Do you want to know why resumes fail? Here are the reasons given in a survey of employers:
- No accomplishments (78%)
- Negative visual impact (55%)
- Poor or no cover letter (40%)
- Lack of objective (36%)
- Format problems (32%)
- Irrelevant data (29%)
- Inadequate job description (12%)
- Time gaps unexplained (10%)
- Resume too long (10%)
Your résumé is your most important calling card in your job search. It should include the following information:
- Contact information. Include phone, mail and e-mail contact information. Your voicemail message should be professional. A message that is too casual can create a negative impression.
- Career objective. You can choose to list or not list your career objective. If your objective doesn't match the recruiter's needs, you may miss out on a golden opportunity. However, a clearly stated career objective can help your recruiter find your ideal career match.
- Summary statement. Your summary should be brief.
- Include your title and years of experience.
- List pertinent skills.
- Discuss your character traits or work style.
Example: "Financial Accountant with over 10 years' experience with two Fortune 500 companies. Technical skills include P&L, budgeting, forecasting and variance reporting. Bilingual in Spanish and English. Self-starter who approaches every project in a detailed, analytical manner."
- Professional experience. List each position held in reverse chronological order, dating back at least ten years. If you held multiple positions within the same company, list them all to show advancement and growth. The body of each position description should describe your responsibilities and accomplishments (examples below).
- Other components. Include education, professional training, affiliations/appointments, licenses, technical skills and languages.
- Personal information. Do not include personal information such as marital status.
12 Accomplishments Employers Want To See
- Increased revenues
- Saved money
- Increased efficiencies
- Cut overhead
- Increased sales
- Improved workplace safety
- Purchasing accomplishments
- New products/new lines
- Improved record keeping process
- Increased productivity
- Successful advertising campaign
- Effective budgeting
You only have one chance to create a favorable impression! Resume Do's and Don'ts...
- Don't use "I" "he" "she" "Mr." "Ms" when referring to yourself in your resume. Instead list your responsibilities and accomplishments in a bullet point format. Note: Managers may not take the time to read a lengthy paragraph.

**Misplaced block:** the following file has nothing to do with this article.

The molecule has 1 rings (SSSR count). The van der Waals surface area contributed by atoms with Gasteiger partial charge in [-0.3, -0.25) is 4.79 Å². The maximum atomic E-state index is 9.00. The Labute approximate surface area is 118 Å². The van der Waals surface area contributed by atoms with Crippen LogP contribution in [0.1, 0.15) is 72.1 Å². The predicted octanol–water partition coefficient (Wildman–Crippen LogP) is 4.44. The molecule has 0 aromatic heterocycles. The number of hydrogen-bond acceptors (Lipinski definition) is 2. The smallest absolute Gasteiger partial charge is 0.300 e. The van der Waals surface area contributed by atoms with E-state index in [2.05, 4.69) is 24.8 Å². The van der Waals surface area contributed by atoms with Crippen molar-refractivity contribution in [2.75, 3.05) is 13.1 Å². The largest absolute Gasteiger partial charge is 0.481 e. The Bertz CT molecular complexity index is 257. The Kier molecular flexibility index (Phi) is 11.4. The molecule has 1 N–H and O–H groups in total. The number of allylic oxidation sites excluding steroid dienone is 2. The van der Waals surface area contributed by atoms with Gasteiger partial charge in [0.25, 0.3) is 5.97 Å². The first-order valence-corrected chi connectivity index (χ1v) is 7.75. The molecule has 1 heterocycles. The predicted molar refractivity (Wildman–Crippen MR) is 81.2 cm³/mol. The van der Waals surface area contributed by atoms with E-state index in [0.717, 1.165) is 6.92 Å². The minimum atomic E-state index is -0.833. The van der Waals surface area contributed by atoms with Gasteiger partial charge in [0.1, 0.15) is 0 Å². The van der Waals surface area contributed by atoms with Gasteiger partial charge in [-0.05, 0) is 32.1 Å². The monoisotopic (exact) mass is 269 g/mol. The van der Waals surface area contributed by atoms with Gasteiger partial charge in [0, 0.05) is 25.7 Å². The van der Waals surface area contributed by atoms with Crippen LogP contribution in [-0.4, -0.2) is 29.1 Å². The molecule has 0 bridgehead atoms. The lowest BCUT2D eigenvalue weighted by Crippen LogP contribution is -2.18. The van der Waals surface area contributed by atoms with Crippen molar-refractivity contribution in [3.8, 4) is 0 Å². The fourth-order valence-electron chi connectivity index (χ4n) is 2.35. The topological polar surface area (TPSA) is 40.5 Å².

- Don't skip a job (even if it was for a short stint) to make your resume look better. During a comprehensive background check it will undoubtedly show up. When it does, it will likely prompt the hiring authority to question the validity of your entire resume.
- Do remember that total honesty is mandatory! Your resume must be clear, concise, and reflect a professional employment history.
- Don't use a gimmick resume or colored paper.
- Do remember to print your resume on 20 to 24 pound white bond paper. Keep in mind, your original resume becomes the master copy from which multiple copies are made. Colored paper (gray in particular) doesn't reproduce well.
- Don't fax your resume directly from your PC without printing it first, thus insuring your resume reproduces and appears as you anticipated.
- Do remember to use your spell/grammar check feature and do remember to have someone other than yourself proof read your resume to insure it reads well.
- Don't use small type (less than 10 point) in order to get more information on a page. It would be better to edit/cut your copy than reduce the type size. Resumes that are difficult to read get passed over.
- DO remember to print your name on the second and all subsequent pages. Note: Most often, a one-page resume will be read first.
What Resume Style is Best For You?
The two basic resume styles to choose from are Chronological and Functional:
- The reverse chronological resume is the most widely accepted resume style. It lists your work history in descending order from your present position followed by your previous positions.
- The functional resume, often referred to as the analytical or skill oriented resume, is valuable for those candidates who desire to work outside their present/previous work environment. It highlights your skills and areas of expertise, ignoring time & place. It is also widely used by those candidates who have a chronological gap or numerous jobs in a short time period. Be aware that some readers of this style may view it as you are hiding something and move on to the next resume.
Never send a form cover letter... they insult the recipient and show your laziness. To differentiate yourself from your competition (other candidates), always write your cover letter to the individual (or at least the company) to whom you are sending your resume. The more specifically you can show how your skills address their needs, the better. At least show you have made the effort to do more than lick a stamp or dial a fax #.